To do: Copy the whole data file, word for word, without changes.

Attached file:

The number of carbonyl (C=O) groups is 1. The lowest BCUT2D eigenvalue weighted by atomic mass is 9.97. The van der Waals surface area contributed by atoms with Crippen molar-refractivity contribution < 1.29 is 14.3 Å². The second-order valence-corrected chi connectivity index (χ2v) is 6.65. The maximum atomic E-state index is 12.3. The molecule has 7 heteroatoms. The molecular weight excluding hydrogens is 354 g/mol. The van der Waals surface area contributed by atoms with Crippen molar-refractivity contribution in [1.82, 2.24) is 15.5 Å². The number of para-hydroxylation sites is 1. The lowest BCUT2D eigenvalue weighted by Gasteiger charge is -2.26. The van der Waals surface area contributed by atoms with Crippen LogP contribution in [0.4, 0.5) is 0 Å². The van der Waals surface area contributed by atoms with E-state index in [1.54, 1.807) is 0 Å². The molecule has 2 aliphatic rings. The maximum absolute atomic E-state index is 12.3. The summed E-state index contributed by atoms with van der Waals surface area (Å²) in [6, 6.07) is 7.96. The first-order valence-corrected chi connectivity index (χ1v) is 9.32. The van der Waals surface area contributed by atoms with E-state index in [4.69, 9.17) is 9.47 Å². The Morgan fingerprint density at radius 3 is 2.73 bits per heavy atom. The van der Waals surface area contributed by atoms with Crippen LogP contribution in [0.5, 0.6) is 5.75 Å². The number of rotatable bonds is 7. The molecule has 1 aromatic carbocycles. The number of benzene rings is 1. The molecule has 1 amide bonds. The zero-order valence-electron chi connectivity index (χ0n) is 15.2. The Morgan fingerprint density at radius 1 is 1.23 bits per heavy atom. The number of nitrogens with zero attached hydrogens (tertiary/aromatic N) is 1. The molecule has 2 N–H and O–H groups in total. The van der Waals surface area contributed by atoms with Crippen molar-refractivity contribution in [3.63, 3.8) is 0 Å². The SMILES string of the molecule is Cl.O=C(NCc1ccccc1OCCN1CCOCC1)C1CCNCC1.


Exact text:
The number of carbonyl (C=O) groups is 1. The lowest BCUT2D eigenvalue weighted by atomic mass is 9.97. The van der Waals surface area contributed by atoms with Crippen molar-refractivity contribution < 1.29 is 14.3 Å². The second-order valence-corrected chi connectivity index (χ2v) is 6.65. The maximum atomic E-state index is 12.3. The molecule has 7 heteroatoms. The molecular weight excluding hydrogens is 354 g/mol. The van der Waals surface area contributed by atoms with Crippen molar-refractivity contribution in [1.82, 2.24) is 15.5 Å². The number of para-hydroxylation sites is 1. The lowest BCUT2D eigenvalue weighted by Gasteiger charge is -2.26. The van der Waals surface area contributed by atoms with Crippen LogP contribution in [0.4, 0.5) is 0 Å². The van der Waals surface area contributed by atoms with E-state index in [1.54, 1.807) is 0 Å². The molecule has 2 aliphatic rings. The maximum absolute atomic E-state index is 12.3. The summed E-state index contributed by atoms with van der Waals surface area (Å²) in [6, 6.07) is 7.96. The first-order valence-corrected chi connectivity index (χ1v) is 9.32. The van der Waals surface area contributed by atoms with E-state index in [4.69, 9.17) is 9.47 Å². The Morgan fingerprint density at radius 3 is 2.73 bits per heavy atom. The van der Waals surface area contributed by atoms with Crippen LogP contribution in [0.5, 0.6) is 5.75 Å². The number of rotatable bonds is 7. The molecule has 1 aromatic carbocycles. The number of benzene rings is 1. The molecule has 1 amide bonds. The zero-order valence-electron chi connectivity index (χ0n) is 15.2. The Morgan fingerprint density at radius 1 is 1.23 bits per heavy atom. The number of nitrogens with zero attached hydrogens (tertiary/aromatic N) is 1. The molecule has 2 N–H and O–H groups in total. The van der Waals surface area contributed by atoms with Crippen molar-refractivity contribution in [3.63, 3.8) is 0 Å². The SMILES string of the molecule is Cl.O=C(NCc1ccccc1OCCN1CCOCC1)C1CCNCC1.